Sunday, October 06, 2019
Vets Make a Better Role Model, Dept. Commander Says
“Young people look up to veterans.”
That’s something New York State American Legion Commander Michael McDermott says he discovered in his travels around the state.
Speaking at a testimonial dinner in Rome Oct. 4, McDermott encouraged Legion Posts to hold or sponsor more activities for youth and families. It’s something he remembers fondly participating in as a kid himself.
The 130 attendees erupted into cheers and applause when he went on to say:
“Isn’t it a lot better to have a veteran as a role model than a football player who refuses to stand up for the national anthem?”
A Navy combat vet who served with U.S. Marines in Vietnam, McDermott was joined by the Legion’s other state-level, or Department of New York, leaders – Department Auxiliary President Linda Tome and Sons of the American Legion Detachment Commander Dennis George.
They were making a swing through Herkimer and Oneida counties to bring messages of support for veterans and families. Oneida County Legion Commander Jim George welcomed them, and earlier in the day, escorted the trio, along with a contingent of Legion Family members, on a tour of Sitrin Healthcare’s Military Rehabilitation Program.
McDermott said he was impressed by the alternative therapies that Sitrin offers for veterans with post-traumatic stress (PTSD) or traumatic brain injury (TBI).
The equine-assisted program, he said, “is amazing.” Sitrin partners with Spirit Dogs Farm in Frankfort, which, like Sitrin, helps veterans for free. Vets bond with Spanish mustangs, instinctively learning calming behavior.
A mustang taught Air Force vet Walter “Jerry” Reid III gentle body language, which, Reid said, helped him with his relationships with others, including his two-year-old son, Daniel.
The boy accompanied Reid to meet the Legion members. Jackie Warmuth, a multi-certified therapist who heads the military rehab program, quickly made Daniel feel a welcomed part of the briefing.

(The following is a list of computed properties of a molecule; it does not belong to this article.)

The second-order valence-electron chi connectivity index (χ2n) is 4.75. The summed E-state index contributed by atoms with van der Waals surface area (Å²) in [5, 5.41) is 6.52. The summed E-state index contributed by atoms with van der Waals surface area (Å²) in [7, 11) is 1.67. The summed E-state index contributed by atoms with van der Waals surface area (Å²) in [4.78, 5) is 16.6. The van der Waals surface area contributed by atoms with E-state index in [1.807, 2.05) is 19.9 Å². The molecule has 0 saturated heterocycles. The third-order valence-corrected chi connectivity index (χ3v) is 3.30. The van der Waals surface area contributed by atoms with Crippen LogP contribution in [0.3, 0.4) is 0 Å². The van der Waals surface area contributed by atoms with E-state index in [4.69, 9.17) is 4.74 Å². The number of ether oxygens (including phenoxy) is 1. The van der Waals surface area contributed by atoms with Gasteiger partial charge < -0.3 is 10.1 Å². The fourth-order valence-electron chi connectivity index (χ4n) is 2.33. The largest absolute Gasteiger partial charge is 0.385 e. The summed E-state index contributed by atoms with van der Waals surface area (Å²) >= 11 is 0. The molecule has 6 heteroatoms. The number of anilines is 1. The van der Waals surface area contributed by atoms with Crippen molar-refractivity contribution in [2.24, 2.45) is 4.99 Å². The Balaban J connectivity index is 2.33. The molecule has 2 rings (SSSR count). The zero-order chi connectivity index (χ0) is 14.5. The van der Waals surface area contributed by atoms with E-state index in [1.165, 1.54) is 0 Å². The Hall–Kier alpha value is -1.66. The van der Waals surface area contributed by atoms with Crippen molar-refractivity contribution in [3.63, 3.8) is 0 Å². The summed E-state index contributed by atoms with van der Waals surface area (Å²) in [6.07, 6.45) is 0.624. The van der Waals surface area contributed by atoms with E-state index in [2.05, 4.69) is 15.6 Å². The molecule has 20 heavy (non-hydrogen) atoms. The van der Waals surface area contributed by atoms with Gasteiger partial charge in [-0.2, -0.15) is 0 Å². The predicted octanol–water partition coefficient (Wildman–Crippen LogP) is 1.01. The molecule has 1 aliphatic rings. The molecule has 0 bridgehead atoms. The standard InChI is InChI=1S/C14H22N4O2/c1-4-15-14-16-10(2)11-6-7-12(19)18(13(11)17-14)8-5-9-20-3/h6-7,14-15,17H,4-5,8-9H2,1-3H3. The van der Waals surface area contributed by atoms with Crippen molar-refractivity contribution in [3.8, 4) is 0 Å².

By the time it was over, the two-year-old was chatting it up with McDermott.
During his dinner talk, McDermott noted that the equine-assisted program was particularly appealing to him because one of his special projects for his year as department commander involves another animal-assisted program called America’s VetDogs. He recounted how he met a wheelchair-bound vet in a park who had a service dog with an “America’s VetDogs” badge. The vet, who suffered from PTSD, demonstrated what the dog could do. He dropped his cell phone on the ground, and asked the dog to retrieve it. The dog picked it up in his mouth and brought it him, McDermott said. “He can do the same thing if I drop a pen or a credit card,” the vet told McDermott. “But the best thing is that when I’m having flashbacks, the dog senses it and puts his paws on my chest, and everything is okay again.”
With the Department of Defense announcing an upsurge in suicides among service personnel and veterans, Department Auxiliary President Linda Tome spoke of her special project, “Stop Soldier Suicides,” a not-for-profit that aims to make it easy to link vets with programs and therapies to prevent suicides.
“Sons” Detachment Commander Dennis George, who received a rousing welcome as a native son from Oneida County’s Oriskany, pointed to the countless volunteer hours put in by members of the Legion, Auxiliary and Sons – valued at tens of millions of dollars. Pointing to his theme as commander, George told the dinner audience, “You Are the Key” to recruiting members to grow the Legion’s support for veterans and families.